Brian Monteith: A knock-out blow to the booze price myth

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He is 51, his second marriage is on the rocks, he is accused of starting an affair with a 19-year-old before she could legally vote and he is facing charges of common assault for head-butting one Tory MP, punching another – and in case you think that’s okay – slugging a Labour Whip trying to restrain him.

Step forward Eric Joyce, Member of Parliament for Falkirk.

Despite all of the above I think we have reason to thank Eric Joyce, strange though it may seem and I would like to explain why.

Apparently it took five of the Met’s finest to restrain Joyce in the Strangers Bar, a pokey wee place I have had reason to frequent (always being a “stranger”) that would not be out of place on Great Junction Street or Dalry Road – it’s plain and simple an ordinary boozer.

Well, up to a point. The Strangers Bar is in the House of Commons and its booze is subsidised by us, the taxpayer. This means that its prices are cheaper than the bars outside like the Westminster Arms, the Three Chairmen, or my old haunt, the Marquis of Granby.

Firstly, for avoidance of doubt I’m not going to moralise about his personal life. We all have our faults – but that’s for Joyce to come to terms with.

Nor am I concerned about his pugilistic approach to debate. Frankly, I have often found at Westminster – with more than 600 MPs – that on any one day, or more likely the evening, there is one or more of our MPs ready and willing to take their jackets off to decide the merits of benefit cuts, tin mine closures or the location of the next London Airport. Scots have an especially bad reputation for this, which I’m sure has nothing to do with the majority of them being Labour MPs or a long way from home – but I could be wrong about this.

No. My interest is that the fracas happened at all. You see there is an argument being put about by our Scottish Government, a bunch of bullies that profess to know what’s good for us, that the reason some of us get drunk and cause a disturbance, maybe fighting, maybe worse, is because booze is too cheap.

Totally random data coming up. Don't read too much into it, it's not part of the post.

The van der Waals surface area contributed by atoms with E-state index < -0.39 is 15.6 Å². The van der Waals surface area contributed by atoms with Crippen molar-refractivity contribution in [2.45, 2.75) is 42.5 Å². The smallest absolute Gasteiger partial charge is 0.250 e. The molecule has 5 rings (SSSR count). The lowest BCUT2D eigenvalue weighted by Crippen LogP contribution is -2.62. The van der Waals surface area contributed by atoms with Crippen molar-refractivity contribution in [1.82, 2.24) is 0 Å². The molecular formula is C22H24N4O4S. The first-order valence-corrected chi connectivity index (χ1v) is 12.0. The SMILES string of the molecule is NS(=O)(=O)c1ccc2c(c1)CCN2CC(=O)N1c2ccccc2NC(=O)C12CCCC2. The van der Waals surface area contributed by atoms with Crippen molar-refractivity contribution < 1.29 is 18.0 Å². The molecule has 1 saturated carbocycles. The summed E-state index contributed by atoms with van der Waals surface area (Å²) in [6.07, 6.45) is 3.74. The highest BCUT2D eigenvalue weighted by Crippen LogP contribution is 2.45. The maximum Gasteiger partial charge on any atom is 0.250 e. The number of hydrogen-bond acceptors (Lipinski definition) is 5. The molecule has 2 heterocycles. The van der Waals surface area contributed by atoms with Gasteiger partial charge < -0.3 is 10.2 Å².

Their targets are the supermarkets rather than the pubs, but then they have already decimated our community boozers by firstly banning smoking and then removing the ability to offer incentives such as a discount for lonely OAPs to have a cheap nip with their half pint on a cold Tuesday afternoon. If a pub in Scotland wants to offer such a deal it has to do so on a busy Friday night and the rest of the week too. Hence withdrawal of said offer and a community pub dies because the community stays at home and – you guessed it – drinks cheaper supermarket bevy. But no-one talks to each other.

Such nonsense has no connection to reality. It is borne of a dogmatism that refuses to take account of experience – never mind humanity.

Step forward Major Eric Joyce (Retired).

The point about the MP’s behaviour is that he is a relatively wealthy man. He earns an MP’s salary of £66,000 and he has recorded the highest expenses of an MP, including being the first MP to break the £1 million barrier in a year.

Way to go, Eric Joyce.

There is no doubt that Joyce could afford to imbibe at The Savoy and cut a fine figure and rub shoulders with the swankiest at the Ritz (so long as he does not wear jeans). The point is that price does not matter.

There are many poor people that get drunk and drink far too much. But it is not, I wager, their poverty that makes them drink – it’s their lack of opportunity, it’s the hard knocks they have taken, it’s the loss of a dear friend that has left them bereft – but it is not the price of the booze.

Likewise, heavy boozers that are poorer will find ways of getting alcohol – they always have – and people involved in bar room brawls will not think of the cost of a dram.

The lesson has to be that temptation is always before us and that the price of temptation is rarely about the cost – it is about the need.

If Eric Joyce got drunk and slugged it out with anyone that objected to his singing then he was as likely to do it at the Westminster Arms, the Three Chairmen or the Marquis of Granby.

If ordinary Scots get into a rammy from drinking too much on a Friday night it has little to do with the prices in the pub or the supermarket.

It has everything to do with our culture that says it’s all right to drink heavily, smash a few skulls and then be applauded as a hard man.

It’s the culture we need to change – not the prices. Thank you Eric Joyce. The most obsequious supporter of Tony Blair has served a purpose at last.